'Iron Man' suit tech within grasp: B.C. scientist
High-tech robotic suits, similar to the one portrayed in the 2008 Hollywood blockbuster Iron Man, could become a reality within 30 years, says a University of Victoria neuroscientist.
Paul Zehr said while the technology will have practical benefits, like helping people with spinal-cord injuries walk, it will also have military applications, too.
So Zehr, the author of the just-released book Inventing Iron Man: The Possibility of a Human Machine, said now's the time to talk about the practical and moral implications of the technology.
"I think the main conclusions are that we have to think in advance about some of the places we are headed to here," said Zehr in an interview.
He said if researchers are going to create technology allowing people to control "suits of armour" with their minds, then safeguards will have to be put in place to ensure those machines can't be taken over and controlled by others.
Technology 'on the trajectory'
Society will also have to address moral questions related to military, he added.
"I don't know? Is that where we want to go with society as well when it comes to warfare?"
While the suit worn by Iron Man's protagonist Tony Stark is still decades away, society is "on the trajectory" for the technology, said Zehr.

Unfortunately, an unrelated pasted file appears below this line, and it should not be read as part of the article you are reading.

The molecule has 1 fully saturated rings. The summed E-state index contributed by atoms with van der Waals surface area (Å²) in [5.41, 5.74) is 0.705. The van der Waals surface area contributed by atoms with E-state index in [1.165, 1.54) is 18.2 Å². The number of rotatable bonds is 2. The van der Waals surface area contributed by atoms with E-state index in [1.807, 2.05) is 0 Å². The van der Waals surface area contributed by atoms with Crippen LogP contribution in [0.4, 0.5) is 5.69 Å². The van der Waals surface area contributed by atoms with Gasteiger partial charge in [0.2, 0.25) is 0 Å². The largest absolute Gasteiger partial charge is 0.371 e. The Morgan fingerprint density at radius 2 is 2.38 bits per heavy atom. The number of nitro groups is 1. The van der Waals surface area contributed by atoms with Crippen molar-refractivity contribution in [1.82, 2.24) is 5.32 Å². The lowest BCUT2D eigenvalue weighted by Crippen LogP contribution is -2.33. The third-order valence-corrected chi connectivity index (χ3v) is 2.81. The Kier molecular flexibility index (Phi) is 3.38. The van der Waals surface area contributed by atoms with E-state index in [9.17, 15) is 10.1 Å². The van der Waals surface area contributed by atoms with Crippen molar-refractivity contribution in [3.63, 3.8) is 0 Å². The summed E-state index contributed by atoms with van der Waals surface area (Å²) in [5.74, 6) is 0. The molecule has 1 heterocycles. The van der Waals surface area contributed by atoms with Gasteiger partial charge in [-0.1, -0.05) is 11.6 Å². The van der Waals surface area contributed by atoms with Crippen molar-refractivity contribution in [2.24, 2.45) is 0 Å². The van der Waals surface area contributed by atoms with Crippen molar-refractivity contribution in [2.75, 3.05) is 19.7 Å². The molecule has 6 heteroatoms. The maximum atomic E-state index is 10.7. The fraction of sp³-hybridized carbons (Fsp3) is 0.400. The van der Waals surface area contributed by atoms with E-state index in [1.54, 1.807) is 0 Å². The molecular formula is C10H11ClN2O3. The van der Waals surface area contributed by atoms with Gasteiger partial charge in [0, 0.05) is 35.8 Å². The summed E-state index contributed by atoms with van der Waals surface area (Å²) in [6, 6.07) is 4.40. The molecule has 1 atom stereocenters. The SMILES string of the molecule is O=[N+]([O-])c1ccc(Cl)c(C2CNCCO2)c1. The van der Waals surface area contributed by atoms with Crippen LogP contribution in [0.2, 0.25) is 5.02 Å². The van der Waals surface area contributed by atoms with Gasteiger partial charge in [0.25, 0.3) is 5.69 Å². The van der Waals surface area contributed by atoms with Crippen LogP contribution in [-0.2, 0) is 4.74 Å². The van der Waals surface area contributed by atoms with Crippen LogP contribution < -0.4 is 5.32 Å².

A handful of companies around the world, including Japan's CYBERDYNE Inc., California's Berkeley Bionics, New Zealand's REX Bionics and Israel's Argo Medical Technologies Ltd., already sell much-bulkier robotic exoskeletons for people with spinal-cord injuries.
Massachusetts-based Raytheon Company released a second-generation exoskeleton last September, an "honest-to-goodness Iron Man Suit" hailed by Time magazine as one of the 50 best inventions of 2010.
Exoskeletons don't interact with brain
The Raytheon Company is also developing a robotic suit for the U.S. military.
But Zehr said these exoskeletons do not work by interfacing directly with the brain.
Researchers are only able to control things like computer cursors and wheelchairs with the human mind, thanks to electrodes implanted in the brain, he said.
Jaimie Borisoff, a rehabilitative engineer who played on Canada's Paralympic basketball team, said society is still a long way a way from the technology presented in the movie Iron Man.
"There's not a technology yet available that certainly I would be interested in using myself right now other than for research purposes," said Borisoff.
Borisoff said there are still many practical issues to deal with and one of those is energy supply for exoskeletons and suits. "If it's a difficulty in something that is big and heavy as a car, imagine what it would be in something that is small as a suit," he said of the power-supply problem.
He said researchers and scientists are also still debating whether robots or regeneration of the spinal cord is the best way to deal with spinal-cord injuries.
Borisoff said there's no real answer to the question.
Zehr will deliver a free talk, Inventing Iron Man: Where is the Line Between Human and Machine, Sept. 20 at B.C.'s centre for spinal cord research and treatment at Vancouver General Hospital.
Zehr said he hopes people come away from the discussion impressed by the wonders of the nervous systems.